4-day queue to cash in on comics fair

PUBLISHED : Thursday, 31 July, 2008, 12:00am
UPDATED : Thursday, 31 July, 2008, 12:00am

Dennis Chan, 15, is undaunted by sitting in a queue outside the Hong Kong Convention and Exhibition Centre for four days because he believes he will make some money at the end of it.

The Form Three student was among five secondary school students who arrived first outside the centre, where the annual Ani-Com Fair will open tomorrow, but not because of their enthusiasm for animation, games or comics.

They started queuing at 5pm on Tuesday with their sights set on limited-edition figures that will go on sale on the first day, and which they hope to sell for up to 10 times the purchase price of up to HK$800.

Only a handful of figures from a popular online game called Little Fighter Online - three transparent and 250 coloured figures - will be sold during the fair, and by yesterday there were 40 people in the queue.

'I'm not interested in comics and online games at all. I come here to make money only,' Dennis said.

He expected he and his friends would each earn as much as HK$6,000 if they managed to get the limited edition figures.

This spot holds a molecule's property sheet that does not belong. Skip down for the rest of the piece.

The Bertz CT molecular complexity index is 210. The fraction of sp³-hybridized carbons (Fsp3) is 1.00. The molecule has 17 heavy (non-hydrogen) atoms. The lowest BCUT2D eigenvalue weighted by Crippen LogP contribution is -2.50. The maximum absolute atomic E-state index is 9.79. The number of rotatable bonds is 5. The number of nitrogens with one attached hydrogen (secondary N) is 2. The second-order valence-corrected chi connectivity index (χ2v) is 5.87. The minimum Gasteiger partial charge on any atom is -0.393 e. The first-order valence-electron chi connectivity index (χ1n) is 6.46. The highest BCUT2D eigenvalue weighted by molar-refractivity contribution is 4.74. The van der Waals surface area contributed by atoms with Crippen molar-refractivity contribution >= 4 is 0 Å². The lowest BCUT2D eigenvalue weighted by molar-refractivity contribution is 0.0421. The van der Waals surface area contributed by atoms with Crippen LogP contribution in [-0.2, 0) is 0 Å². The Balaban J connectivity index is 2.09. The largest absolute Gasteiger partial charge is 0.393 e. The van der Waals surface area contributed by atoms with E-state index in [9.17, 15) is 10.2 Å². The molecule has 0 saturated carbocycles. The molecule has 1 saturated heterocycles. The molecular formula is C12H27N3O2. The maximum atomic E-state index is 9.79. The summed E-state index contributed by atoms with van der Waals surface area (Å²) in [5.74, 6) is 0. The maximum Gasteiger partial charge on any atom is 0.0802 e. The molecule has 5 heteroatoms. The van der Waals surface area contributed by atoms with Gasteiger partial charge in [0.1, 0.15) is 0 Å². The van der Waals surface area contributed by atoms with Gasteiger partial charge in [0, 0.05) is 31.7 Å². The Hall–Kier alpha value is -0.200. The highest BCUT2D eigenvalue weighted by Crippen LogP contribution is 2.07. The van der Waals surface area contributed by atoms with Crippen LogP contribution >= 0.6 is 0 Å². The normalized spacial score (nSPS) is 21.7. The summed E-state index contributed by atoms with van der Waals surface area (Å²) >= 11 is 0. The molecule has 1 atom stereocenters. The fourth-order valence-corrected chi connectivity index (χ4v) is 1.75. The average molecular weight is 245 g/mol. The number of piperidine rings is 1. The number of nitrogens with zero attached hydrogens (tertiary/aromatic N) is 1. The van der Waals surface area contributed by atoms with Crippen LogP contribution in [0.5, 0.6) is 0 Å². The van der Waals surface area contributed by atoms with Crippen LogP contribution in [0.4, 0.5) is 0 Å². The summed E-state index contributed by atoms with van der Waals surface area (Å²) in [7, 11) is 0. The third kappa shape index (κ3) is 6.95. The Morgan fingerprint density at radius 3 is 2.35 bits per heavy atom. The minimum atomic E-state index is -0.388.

He said that last year a similar figure was sold for HK$500, but the price went up by a factor of 13 after the fair.

Some outside the convention centre, however, complained about poor and confusing management of the queue. They said organisers had not set up a waiting area for them to queue and many did not know their order in the queue.

The fair's chief executive, Leung Chung-poon, said in previous years fans had not begun queuing as early as this year, and at the moment the queue arrangements were assisted by security guards at the convention centre.

'I don't know if anyone has jumped the queue because I haven't been to the site yet. But last year people didn't come so early,' Mr Leung said.

Fair organisers plan to issue 'early bird cards' to identify the first 300 in the queue two hours before the fair opens to give them priority to buy the limited-edition figures.

But with people arriving exceptionally early this year, Mr Leung said that he did not know whether the stickers would be given out earlier.

Apart from the sales of limited-edition figures, the fair will also feature female idols such as popular Taiwanese group Hey Girl and Japanese television star and bikini model Yuka Kyomoto, who will be performing on Sunday wearing bikinis.

The Television and Entertainment Licensing Authority said a meeting with the exhibitors was held to explain the regulations of the classification of publications.

The authority will also have staff patrolling the fair.